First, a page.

I had one day to prepare my new parent orientation.
Daunting and unexpected are feelings that went through me as I put my head down on the conference table. However, positive news quickly followed. My task would be made easier, as I was provided with a sequence of talking points, printed in a small pamphlet. I took a quick glance and I was relieved. I essentially had a script to follow that hit every major point of the orientation.
Yes sir, easy button!
Still, I had to read through it and I had less than 20 hours. I spent the entire night reading, then pacing around my living room and reading the document aloud, imagining I was standing in front of the parents. Then, I went cerebral. I used my Mac to record myself reading the script, then transferred the audio file to my phone. I put in my head phones and went to bed, listening to myself read the orientation script.
Why put so much effort into a parent orientation? I mean, hey, I had a script. If I wanted too, I could read the whole orientation to the parents and families.
Well, I took all of these measures – extreme measures – because first impressions are important, especially for those parents who are new to the preschool world. During orientation, I want to share about the program in a conversational way, little jokes here and there while making the time fun and informational. More eye-contact and less looking down at my script. How would you feel if the preschool principal was telling you about the entire program while reading from a script? You might be okay, but questions about the principal’s competency would creep into your mind. And those concerns may lead you to question the teacher’s competency, then the overall quality of the program.
You don’t want a room of new and uneasy parents upon the first meeting. It’s not the message a preschool professional should convey. In fact, despite all of the talking points I had, there are three messages parents want to hear. Hit these three and you’ll start off on the right foot – earning the parent’s and families’ respect and trust.
Parents want to know that the preschool staff is understanding; understanding of their family’s culture, child-rearing practices, customs, beliefs, and traditions. Here in San Francisco, there are so many races and languages and family setups, it’s a mistake to use the term “family” to mean an English speaking two-parent household with two or three children. You may not know everything – I sure don’t. However, at the very least, you need to communicate to families that, when they walk into the preschool, they feel welcomed and won’t be judged.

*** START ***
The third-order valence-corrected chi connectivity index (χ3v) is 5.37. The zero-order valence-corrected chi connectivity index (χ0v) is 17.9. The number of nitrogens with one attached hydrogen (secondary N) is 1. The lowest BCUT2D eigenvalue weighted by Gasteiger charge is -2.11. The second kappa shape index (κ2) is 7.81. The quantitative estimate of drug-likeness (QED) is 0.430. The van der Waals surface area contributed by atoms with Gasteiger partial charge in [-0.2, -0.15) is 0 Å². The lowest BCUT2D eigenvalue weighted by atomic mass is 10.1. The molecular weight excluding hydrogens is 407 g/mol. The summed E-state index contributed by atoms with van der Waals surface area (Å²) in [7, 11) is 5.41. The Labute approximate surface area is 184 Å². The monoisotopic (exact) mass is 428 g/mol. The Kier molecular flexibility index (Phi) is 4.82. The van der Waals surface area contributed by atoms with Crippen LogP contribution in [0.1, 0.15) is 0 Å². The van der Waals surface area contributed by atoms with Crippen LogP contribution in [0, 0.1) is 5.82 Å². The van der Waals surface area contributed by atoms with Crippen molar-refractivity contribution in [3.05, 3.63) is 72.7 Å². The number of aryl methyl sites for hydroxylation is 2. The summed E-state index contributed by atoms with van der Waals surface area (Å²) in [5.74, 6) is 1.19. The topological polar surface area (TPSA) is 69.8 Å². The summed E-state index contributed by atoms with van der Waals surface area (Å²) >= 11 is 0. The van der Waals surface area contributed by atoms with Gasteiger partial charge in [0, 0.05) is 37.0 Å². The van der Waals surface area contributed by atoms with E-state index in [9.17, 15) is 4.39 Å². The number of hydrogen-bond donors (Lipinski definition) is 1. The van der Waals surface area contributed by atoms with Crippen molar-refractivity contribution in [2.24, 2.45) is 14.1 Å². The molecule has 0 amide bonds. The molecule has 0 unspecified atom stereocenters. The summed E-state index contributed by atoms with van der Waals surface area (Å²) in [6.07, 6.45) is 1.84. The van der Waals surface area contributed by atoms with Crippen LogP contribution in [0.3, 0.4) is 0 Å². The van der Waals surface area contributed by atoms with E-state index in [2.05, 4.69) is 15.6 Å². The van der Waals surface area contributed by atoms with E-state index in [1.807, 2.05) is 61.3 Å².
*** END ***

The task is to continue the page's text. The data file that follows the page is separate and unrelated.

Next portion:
If a parent is going to leave you with their child, then you better show that parent that you know your child development. Share about your years of experience and any college degrees you’ve acquired. Talk with families about how their child will learn and grow in your classroom. Don’t scare them off with all those acronyms we preschool professionals throw around, but definitely use language that shows you know your early childhood stuff.
The is one of the biggest. No one likes a liar or someone who tries to pretend they know something when they obviously don’t. Relationships and trust are built on honesty. You need to convey with every tone and intonation of your voice that their child will be safe and protected in your care. Don’t lie. Speak the truth.
This last one is easy for me… I speak from the heart. I say to parents that your child will learn and grow in this preschool. That the teachers at this school have years of experience, have obtained advanced degrees, and have been trained in the latest research-based practices. That the teachers are delighted to see the children learn new songs, develop social skills, and make friends. And, at the end of the day, children and teachers are eager to share all of the fun and learning with the parents. That our preschool is a high-quality program and a safe place to explore, learn and grow.
Yeh, I said that during orientation… from the heart… unscripted.